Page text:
Zambian President Levy Mwanawasa appears to have acceded to pressure from church and civic lobby groups in his country for him to urgently address the problem of high-profile corruption—a major threat to the Southern African nation's ailing economy.

Viewed by many in his own country as a puppet of former president Frederick Chiluba, Mwanawasa astounded many when he asked Zambia's parliament on July 12 to lift his predecessor's immunity to face trial for corruption and abuse of office.

"Chiluba and his senior aides must answer certain charges, they must explain," Mwanawasa told parliamentarians.

About a month earlier, Mwanawasa had come under attack from leaders of the (Roman Catholic) Zambia Episcopal Conference (ZEC), the Christian Council of Zambia (CCZ) and the Evangelical Fellowship of Zambia (EFZ) who accused him of condoning corruption and failing to deliver on his pre-election pledge to turn around Zambia's economy.

Citing a catalogue of cases, Mwanawasa told the parliament that Chiluba had ordered Zambia's Treasury to pay a Belgium-based Congolese businessman a deposit of $20.5 million for the supply of armaments never delivered to Zambia.

The new president charged further that Chiluba, a former trade unionist, also paid from a special bank account millions of dollars to members of his family and associates and that he failed to account for $47 million during the privatization of Roan Antelope Mining Corporation, a Zambian company.

"It is up to you to take action," Mwanawasa told parliament. "I have offered you the facts."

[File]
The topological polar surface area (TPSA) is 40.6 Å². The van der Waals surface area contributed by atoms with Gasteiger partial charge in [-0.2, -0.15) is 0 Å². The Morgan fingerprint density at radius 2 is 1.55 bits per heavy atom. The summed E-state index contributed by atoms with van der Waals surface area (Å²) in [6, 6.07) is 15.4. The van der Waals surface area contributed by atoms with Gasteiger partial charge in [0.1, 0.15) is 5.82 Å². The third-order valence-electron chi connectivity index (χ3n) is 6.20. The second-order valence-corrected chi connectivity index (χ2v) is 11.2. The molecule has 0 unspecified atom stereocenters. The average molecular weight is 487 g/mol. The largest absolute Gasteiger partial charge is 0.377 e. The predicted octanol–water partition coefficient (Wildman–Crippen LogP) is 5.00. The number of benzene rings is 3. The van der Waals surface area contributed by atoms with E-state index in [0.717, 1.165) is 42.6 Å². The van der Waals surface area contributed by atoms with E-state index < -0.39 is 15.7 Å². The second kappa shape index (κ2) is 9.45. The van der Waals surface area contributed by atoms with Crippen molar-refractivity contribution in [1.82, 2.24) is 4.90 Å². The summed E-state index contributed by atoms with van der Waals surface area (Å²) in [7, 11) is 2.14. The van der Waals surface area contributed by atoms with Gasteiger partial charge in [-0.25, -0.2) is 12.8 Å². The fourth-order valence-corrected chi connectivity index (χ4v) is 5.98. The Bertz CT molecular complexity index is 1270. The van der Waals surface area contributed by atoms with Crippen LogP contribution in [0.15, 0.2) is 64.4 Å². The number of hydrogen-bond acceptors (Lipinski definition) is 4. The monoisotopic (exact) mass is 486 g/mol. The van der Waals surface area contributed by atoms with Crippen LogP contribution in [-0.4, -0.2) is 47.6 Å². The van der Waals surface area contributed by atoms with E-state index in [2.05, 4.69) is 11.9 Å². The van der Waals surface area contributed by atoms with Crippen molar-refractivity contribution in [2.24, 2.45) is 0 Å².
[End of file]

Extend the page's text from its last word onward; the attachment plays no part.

Father Ignatius Mwebe, the ZEC secretary-general had previously been quoted as saying in Edicisa News, a newsletter of the Ecumenical Documentation and Information Centre for Southern Africa: "Since President ...

Subscriber access only You have reached the end of this Article Preview

To continue reading, subscribe now. Subscribers have full digital access.

July/August
Subscribe to CT and get one year free.
Read These Next
Current IssueWant to Help Christians Stay in the Middle East? Start with Your Vacation.
Want to Help Christians Stay in the Middle East? Start with Your Vacation. Subscriber Access Only
Both pilgrims and pleasure seekers allow Arab believers to resist exodus amid ISIS.
RecommendedHow Discipleship Is Transforming Nairobi, One Woman at a Time
How Discipleship Is Transforming Nairobi, One Woman at a Time
Women in urban East Africa face challenges that are both unique and universal.
TrendingKay Warren: 'We Were in Marital Hell'
Kay Warren: 'We Were in Marital Hell'
Through God's work in our lives, we've beaten the odds that divorce would be the outcome of our ill-advised union.
Editor's PickThe Church's Biggest Challenge in 2017
The Church's Biggest Challenge in 2017
Let’s get unchurched evangelicals back into church, and prejudiced evangelicals back to the Bible.
Christianity Today
Zambian President Takes Action After Churches Criticize Him
hide thisAccess The Archives

In the Archives

August 2002

To continue reading, subscribe now for full print and digital access.